You should be making the decisions – not your camera
I love photographing dogs. They have such a lovely texture in their fur. A friendly dog loves the attention too so you can have fun together with a camera. However, it struck me that this shot might not be that good in black and white. I ‘quite’ like it. But, I am very glad I did not take it in black and white because I prefer the full colour shot. Lets look at the reasoning…
Most cameras these days can directly take black and white photographs. From the push of the shutter button you get a black and white (or greyscale) picture. However, the process that takes place is quite interesting. The digital sensor is just hardware. It takes a full colour shot every shot. Next, the on-board computer does some processing. This processing is controlled by a computer program. The camera manufacturer has worked out what they think is a good black and white picture. The program tells the computer to process the file according to their ideas. It also tells the computer to dump all data from the shot not used in the final picture. The result is an interpretation by a computer program written by someone who was not there when the shot was taken. And, to add insult to injury, the rest of the data is thrown away. The colour can never be retrieved.
It’s possible that the shot is good. However, a lot of personal choice goes into a black and white photograph. The depth of contrasts, the blending of the colours, the tonal variations and the intensity of the blacks and whites are all contributing factors to how my photograph comes out. My black and white preferences are not something that can be accurately reproduced by computer program. And, they certainly cannot be reproduced on every shot.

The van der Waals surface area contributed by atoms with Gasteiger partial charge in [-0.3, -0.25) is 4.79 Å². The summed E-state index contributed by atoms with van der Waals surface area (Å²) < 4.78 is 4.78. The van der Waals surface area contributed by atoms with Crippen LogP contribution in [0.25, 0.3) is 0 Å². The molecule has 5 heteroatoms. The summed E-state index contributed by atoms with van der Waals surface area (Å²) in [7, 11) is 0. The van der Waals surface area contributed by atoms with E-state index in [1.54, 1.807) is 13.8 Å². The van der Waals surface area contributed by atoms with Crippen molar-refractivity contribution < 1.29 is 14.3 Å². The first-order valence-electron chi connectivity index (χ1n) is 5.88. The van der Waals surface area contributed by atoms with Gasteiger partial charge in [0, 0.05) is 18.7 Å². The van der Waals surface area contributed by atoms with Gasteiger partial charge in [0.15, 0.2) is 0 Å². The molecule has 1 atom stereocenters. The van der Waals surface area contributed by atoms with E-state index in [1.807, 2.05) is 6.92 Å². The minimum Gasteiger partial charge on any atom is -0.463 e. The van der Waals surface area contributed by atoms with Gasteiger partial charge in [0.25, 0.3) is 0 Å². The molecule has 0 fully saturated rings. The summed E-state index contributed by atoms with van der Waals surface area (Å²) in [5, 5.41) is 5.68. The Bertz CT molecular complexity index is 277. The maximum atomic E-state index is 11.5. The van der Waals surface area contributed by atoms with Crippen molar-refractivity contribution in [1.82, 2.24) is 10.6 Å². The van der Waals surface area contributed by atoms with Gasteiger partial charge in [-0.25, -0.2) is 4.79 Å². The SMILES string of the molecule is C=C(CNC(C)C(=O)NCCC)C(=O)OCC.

On the other hand you can take a full colour picture and process it yourself. This gives you the ability to control the factors that make a black and white photograph so potent. And, at the same time, you have also got a copy of the full colour version in case the black and white photo did not work out as you hoped.
In the case of the picture above, I preferred the full colour shot. I would have been very disappointed if I had taken a black and white and it did not work out. Because I would have had nothing of value. Now, I have a full colour shot I like. I also have had some fun doing the conversion to black and white. Nothing lost, lots gained.
One important thing to remember. If you are going to do full colour to black and white conversion it is best to shoot in RAW. This gives you much better colour depth to do the conversion and more control over your tones. If you are shooting in *.jpg files then you will have little control as the camera has already dumped a lot of the data from the picture.
Don’t let your camera make the decisions. Do the conversion yourself and also have the luxury of the full colour version as well.
Doing colour to black and white conversions is fun. So there will be a follow up to this article on doing the processing yourself. In the meantime, here is the full colour version of the picture above.